ObamaCare Upheld . . . Again

Posted by:
Category: Health Care, Judges & Judicial Process, Public, U.S. Supreme Court
Leave a Comment »

1024px-William_Hogarth_004Today the U.S. Supreme Court announced its decision in the widely anticipated case of King v. Burwell, ruling that the language of the statute authorizes tax credits for individuals who use health insurance exchanges set up by the federal government as opposed to the states.  The result of the ruling is that the Affordable Care Act continues to operate and that millions of previously uninsured Americans will continue to receive health insurance under ObamaCare.  Many observers had predicted an adverse ruling from the Court, and a period of uncertainty (if not chaos) if the use of federal health insurance exchanges was struck down.  Today’s ruling by the Court means that there will be no disruption in the workings of the Affordable Care Act.  Coupled with this week’s passage of “fast track authority” for a Pacific trade bill, the ruling also cements a record of legislative accomplishment for President Obama that will add to his legacy.

Somewhat surprisingly, the Court voted 6-3 in favor of the Administration’s proffered reading of the statute.  Some observers had predicted a narrower margin.  Chief Justice John Roberts wrote the opinion for the majority.  The Chief Justice’s opinion also was crucial in upholding the Affordable Care Act in the NFIB v. Sebelius case in 2012, and it therefore appears that future historians will inevitably evaluate John Roberts’ career as Chief Justice in light of his prominent role in the survival of ObamaCare. Read more »

Print Friendly



Elonis v. United States: SCOTUS Again Adopts Narrowing Construction of Criminal Statute

Posted by:
Category: Criminal Law & Process, Federal Criminal Law & Process, Judges & Judicial Process, Public, U.S. Supreme Court
Leave a Comment »

As I noted in my post last week, the Supreme Court has a variety of interpretive tools at its disposal to rein in the ever-expanding reach of federal criminal law. Right on cue, the Court demonstrated the use of one of these tools this week in Elonis v. United States.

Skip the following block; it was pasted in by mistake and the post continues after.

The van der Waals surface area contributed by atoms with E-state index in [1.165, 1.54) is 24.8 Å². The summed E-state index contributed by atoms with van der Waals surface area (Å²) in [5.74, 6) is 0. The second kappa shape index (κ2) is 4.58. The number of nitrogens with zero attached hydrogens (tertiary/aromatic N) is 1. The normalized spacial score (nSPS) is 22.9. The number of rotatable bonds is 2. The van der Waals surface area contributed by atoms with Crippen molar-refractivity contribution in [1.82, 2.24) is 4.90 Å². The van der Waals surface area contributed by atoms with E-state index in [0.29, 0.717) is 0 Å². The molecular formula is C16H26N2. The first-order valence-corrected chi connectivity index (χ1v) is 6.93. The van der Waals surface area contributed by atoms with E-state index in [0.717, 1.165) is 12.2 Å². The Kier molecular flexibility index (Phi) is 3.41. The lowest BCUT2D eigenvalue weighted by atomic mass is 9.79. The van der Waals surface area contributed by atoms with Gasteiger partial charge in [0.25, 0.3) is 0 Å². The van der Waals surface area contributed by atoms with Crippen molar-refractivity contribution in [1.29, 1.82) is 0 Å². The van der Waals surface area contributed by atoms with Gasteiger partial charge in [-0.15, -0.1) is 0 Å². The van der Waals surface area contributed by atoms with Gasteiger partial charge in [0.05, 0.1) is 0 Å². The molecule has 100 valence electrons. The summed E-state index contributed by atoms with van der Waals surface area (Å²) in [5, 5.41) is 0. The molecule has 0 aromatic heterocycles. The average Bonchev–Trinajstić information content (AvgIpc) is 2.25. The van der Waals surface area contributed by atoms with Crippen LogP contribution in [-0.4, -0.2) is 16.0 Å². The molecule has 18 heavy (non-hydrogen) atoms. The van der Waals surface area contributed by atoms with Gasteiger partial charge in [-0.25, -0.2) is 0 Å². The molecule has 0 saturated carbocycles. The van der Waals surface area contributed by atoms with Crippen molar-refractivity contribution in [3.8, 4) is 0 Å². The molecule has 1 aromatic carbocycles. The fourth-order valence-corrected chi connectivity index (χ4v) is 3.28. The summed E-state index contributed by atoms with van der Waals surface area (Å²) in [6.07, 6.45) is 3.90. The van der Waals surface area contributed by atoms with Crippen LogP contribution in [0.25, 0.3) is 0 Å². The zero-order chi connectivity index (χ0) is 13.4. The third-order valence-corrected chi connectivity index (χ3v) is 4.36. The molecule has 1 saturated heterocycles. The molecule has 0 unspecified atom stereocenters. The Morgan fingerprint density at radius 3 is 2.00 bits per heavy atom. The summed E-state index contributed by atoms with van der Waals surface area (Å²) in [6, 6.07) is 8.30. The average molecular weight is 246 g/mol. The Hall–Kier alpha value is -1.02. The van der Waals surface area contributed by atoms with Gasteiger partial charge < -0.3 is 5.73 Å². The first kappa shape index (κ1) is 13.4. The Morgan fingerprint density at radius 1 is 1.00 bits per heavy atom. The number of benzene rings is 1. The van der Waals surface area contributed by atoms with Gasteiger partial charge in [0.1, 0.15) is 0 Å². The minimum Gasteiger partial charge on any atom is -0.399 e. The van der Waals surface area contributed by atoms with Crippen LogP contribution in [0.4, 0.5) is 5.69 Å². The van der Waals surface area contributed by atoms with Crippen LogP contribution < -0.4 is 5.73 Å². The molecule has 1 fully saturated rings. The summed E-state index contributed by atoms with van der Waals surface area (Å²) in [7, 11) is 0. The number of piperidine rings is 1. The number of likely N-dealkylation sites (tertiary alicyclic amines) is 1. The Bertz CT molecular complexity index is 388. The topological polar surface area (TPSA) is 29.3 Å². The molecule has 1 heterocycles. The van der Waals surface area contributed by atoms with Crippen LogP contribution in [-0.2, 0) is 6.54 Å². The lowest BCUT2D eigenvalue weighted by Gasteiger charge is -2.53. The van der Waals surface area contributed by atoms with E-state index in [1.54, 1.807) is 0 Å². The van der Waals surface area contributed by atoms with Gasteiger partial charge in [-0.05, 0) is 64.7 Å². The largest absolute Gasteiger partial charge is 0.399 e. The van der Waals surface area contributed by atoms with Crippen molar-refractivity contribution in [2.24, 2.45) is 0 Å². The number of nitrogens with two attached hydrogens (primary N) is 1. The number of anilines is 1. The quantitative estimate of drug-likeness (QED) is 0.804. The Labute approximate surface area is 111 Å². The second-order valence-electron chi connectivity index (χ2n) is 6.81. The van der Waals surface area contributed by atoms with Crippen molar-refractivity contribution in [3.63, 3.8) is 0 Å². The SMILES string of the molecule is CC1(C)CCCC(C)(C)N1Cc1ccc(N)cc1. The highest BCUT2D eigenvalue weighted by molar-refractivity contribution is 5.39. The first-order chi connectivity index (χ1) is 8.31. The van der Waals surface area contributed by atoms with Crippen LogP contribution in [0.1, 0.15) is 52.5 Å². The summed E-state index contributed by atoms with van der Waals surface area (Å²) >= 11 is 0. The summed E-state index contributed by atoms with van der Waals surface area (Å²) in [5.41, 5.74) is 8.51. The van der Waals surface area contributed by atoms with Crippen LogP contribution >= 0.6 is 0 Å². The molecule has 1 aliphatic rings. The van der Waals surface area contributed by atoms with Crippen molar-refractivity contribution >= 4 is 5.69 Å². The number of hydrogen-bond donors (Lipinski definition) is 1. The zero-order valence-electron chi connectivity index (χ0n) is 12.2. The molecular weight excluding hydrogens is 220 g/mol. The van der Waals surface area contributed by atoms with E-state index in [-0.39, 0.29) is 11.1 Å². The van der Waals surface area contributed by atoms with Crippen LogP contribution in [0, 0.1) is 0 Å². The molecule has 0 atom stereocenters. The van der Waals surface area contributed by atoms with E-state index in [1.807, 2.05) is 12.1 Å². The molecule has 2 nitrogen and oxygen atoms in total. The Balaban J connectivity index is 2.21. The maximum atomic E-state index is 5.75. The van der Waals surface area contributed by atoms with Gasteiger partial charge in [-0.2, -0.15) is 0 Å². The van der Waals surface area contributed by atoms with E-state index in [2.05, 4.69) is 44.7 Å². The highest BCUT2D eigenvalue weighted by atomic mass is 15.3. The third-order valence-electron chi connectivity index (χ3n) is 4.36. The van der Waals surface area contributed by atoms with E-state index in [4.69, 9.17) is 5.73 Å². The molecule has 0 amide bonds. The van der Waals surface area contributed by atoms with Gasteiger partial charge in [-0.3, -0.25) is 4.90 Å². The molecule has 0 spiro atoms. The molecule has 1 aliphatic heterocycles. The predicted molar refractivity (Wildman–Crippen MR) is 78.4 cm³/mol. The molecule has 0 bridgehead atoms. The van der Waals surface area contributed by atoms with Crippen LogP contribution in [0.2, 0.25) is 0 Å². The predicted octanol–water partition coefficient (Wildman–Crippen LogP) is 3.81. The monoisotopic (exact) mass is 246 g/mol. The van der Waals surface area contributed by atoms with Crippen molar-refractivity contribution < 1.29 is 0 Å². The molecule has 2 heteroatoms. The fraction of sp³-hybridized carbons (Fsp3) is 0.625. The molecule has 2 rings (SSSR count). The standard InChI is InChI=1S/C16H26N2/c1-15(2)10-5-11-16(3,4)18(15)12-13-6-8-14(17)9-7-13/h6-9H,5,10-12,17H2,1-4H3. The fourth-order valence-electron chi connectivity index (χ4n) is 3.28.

Elonis, a self-styled rapper, posted a variety of lyrics with violent themes on his Facebook page. Some of these lyrics related to his wife, some to coworkers, and some to law-enforcement personnel, among others. Elonis was eventually convicted under 18 U.S.C. §875(c), which prohibits individuals from transmitting in interstate commerce “any communication containing any threat . . . to injure the person of another.”

The Supreme Court reversed, ruling that Elonis’s jury had been improperly instructed.   Read more »

Print Friendly



Yates v. United States: Overcoming Plain Meaning

Posted by:
Category: Criminal Law & Process, Federal Criminal Law & Process, Judges & Judicial Process, Public, U.S. Supreme Court
Leave a Comment »

As we enter the home stretch of the Supreme Court term, I have been reviewing the criminal cases already decided by the Court this year. For my money, the most interesting is Yates v. United States, which presents a classic statutory interpretation problem. This was the fish case that got a fair amount of whimsical press coverage when it came out. Even the Justices proved incapable of avoiding fish puns in their opinions, but I’ll do my best not to get caught in that net. (Oops.)

Yates captained a commercial fishing vessel that was catching undersized grouper in violation of federal law. Following an inspection, some of the illegal catch was thrown back into the sea on Yates’s orders, presumably to avoid penalties. Yates was eventually convicted under 18 U.S.C. §1519, which authorizes a prison term of up to twenty years for anyone who “knowingly alters, destroys, mutilates, conceals, covers up, falsifies, or makes a false entry in any record, document or tangible object with the intent to impede, obstruct, or influence the investigation or proper administration of any matter within the jurisdiction of any department or agency of the United States . . . or in relation to or contemplation of any such matter.”

On appeal, the question was simply whether a fish counted as a “tangible object.”   Read more »

Print Friendly



The Chief’s Lawsuit

Posted by:
Category: Constitutional Interpretation, Constitutional Law, Judges & Judicial Process, Public, Wisconsin Supreme Court
2 Comments »

220px-Shirley_AbrahamsonA lawsuit filed in federal court by a sitting Chief Justice of a state Supreme Court against her colleagues is certainly unusual, if not unprecedented.  The reaction to the filing of the complaint in Abrahamson v. Neitzel  by the mainstream media has ranged from viewing the lawsuit as comedy (The Milwaukee Journal Sentinel: “Will the Real Chief Justice Please Stand”) to viewing this latest development as part of an ongoing tragedy (The New Yorker: “The Destruction of the Wisconsin Supreme Court”).  However, the legal question at the heart of the Chief’s lawsuit is actually quite interesting.

Does the new method for selecting a Chief Justice of the Wisconsin Supreme Court take effect in the middle of the sitting Chief Justice’s term, or does it take effect upon the conclusion of the term of the current Chief?

Complicating the issue is the fact that an $8,000 salary differential exists between the position of Chief Justice and the other six Justices on the Court.  Removing Justice Abrahamson from her current position as Chief would result in the immediate loss of this portion of her salary.  Moreover, a mid-term reduction in salary appears to be prohibited by Article IV of the Wisconsin Constitution. Read more »